In the world of modern short filmmaking, few have defined the form as much Paul Trillo. To call his films “unique” would be an understatement. His oeuvre is an outstanding compilation of creative visual concepts combined with emotional narrative execution. It might easy for some to cast off his work as gimmicky. After all, he’s the guy who made that iPhone film or the snorricam one.. And, with At The End of the Cul-de-sac, he has made a “drone film.”
The obvious headline here is the film’s construction: a 10-minute unbroken take all shot from a drone. It combines two very en vogue techniques—the complex oner and aerial cinematography. I can already hear fellow film nerds squealing with excitement. Trillo’s execution of this complex shot is, quite simply, masterful. Cul-de-sac is worth recommending purely for the craft alone
But, Trillo’s films are far more than just gear experiments. The buzzword pitch (crazy drone shot!) is complemented by a mastery of tone. The film is ominous, practically freaky. It slowly builds up its tension, transforming from suburban drama to social commentary, and finally, culminating in an end twist that—without spoiling directly— feels like something straight out of the Twilight Zone.
The drone’s voyeuristic presence creates a constant air of menace. As a man breaks down, the camera becomes yet another cold bystander. We as viewers are just as guilty as the other characters as they gawk and snap iPhone videos: we’re enjoying the spectacle, but refusing to help or intervene. Trillo clearly has a knack for capturing fragile emotional and mental states through innovative visual techniques.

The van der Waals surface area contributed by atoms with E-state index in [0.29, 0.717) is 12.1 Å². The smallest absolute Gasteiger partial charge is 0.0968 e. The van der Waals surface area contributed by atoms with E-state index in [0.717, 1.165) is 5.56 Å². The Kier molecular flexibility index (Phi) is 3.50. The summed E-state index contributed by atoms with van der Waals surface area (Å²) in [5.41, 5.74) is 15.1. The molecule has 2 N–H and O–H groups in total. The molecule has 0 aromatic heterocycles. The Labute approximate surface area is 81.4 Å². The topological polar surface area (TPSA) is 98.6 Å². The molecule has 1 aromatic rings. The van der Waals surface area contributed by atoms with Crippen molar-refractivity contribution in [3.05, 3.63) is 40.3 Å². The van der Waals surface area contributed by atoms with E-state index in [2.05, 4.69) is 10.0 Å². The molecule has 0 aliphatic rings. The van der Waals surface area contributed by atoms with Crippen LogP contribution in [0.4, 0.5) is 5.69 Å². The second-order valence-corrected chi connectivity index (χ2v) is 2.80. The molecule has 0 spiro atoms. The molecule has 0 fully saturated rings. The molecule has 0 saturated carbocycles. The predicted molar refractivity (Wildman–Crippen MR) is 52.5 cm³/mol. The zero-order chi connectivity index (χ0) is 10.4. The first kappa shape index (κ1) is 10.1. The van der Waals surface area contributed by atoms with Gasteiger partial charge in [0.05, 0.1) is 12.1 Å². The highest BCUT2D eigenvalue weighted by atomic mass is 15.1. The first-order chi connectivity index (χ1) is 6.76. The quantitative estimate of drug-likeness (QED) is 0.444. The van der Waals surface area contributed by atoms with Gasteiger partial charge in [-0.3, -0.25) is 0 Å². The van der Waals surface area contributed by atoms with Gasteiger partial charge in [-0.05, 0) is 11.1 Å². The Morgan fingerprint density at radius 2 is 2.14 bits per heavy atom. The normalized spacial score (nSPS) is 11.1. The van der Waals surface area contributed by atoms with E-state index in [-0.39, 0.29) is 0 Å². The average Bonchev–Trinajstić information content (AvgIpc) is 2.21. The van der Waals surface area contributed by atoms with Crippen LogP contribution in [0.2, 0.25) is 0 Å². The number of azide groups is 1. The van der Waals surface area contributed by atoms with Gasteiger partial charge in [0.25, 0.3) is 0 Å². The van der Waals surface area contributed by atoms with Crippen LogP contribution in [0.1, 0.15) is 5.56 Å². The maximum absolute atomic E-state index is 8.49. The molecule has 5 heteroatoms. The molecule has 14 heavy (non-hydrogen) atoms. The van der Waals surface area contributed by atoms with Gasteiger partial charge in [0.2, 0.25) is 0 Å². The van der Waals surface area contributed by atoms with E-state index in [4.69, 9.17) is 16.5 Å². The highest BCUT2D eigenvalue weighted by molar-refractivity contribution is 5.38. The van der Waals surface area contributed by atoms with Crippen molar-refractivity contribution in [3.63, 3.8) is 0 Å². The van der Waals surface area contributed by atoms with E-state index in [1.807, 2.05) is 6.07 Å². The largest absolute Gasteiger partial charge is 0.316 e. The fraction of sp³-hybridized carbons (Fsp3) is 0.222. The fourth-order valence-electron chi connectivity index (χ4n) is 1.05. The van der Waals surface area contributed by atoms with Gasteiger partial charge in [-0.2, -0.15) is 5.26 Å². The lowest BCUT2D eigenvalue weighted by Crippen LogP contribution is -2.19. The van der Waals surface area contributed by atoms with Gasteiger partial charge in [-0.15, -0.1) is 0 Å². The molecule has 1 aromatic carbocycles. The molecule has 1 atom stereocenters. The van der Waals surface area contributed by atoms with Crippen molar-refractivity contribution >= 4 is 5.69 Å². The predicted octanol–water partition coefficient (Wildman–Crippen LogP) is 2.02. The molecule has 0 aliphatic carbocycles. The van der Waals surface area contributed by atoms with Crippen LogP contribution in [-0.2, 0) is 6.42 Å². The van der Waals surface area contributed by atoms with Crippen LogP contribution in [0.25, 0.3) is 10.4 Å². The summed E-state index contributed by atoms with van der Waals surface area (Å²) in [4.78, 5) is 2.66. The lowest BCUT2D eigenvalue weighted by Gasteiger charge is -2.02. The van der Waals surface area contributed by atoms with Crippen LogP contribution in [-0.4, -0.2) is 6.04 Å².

Produced by drone photography company, Aerobo, Trillo’s film was spawned by a desire to use drone technology in a more innovative way.
As he relates:
“Drones have been used in creative ways but most of them time they are essentially replacing the work of a helicopter. I was becoming bored with seeing drones used again and again to get the same type of shot. This is a flying camera with no strings attached so it makes it great for doing long, ‘impossible’ shots.”
Executing his vision proved to be a unique challenge. The entire shot was pre-visualized in CInema4D using 3D actors and computer generated voices. The camera operator and drone pilot then had to memorize everything beat for beat according to the script. This, along with three days of rehearsals, allowed Trillo and his cast and crew to capture the “perfect” take in in a narrow window of time on the actual day of the shoot.
Cul-de-sac is this week’s Vimeo Staff Pick Premiere. It’s also the fifth film we’ve featured from Mr. Trillo. Yes, you read that right…his fifth. I don’t mean to indicate a false sense of self importance, but we’re pretty picky here at Short of the Week. So, needless to say, we’re big fans. He is currently putting the final touches on a feature screenplay entitled Forks. We’re eager to see him branch out into longer form work.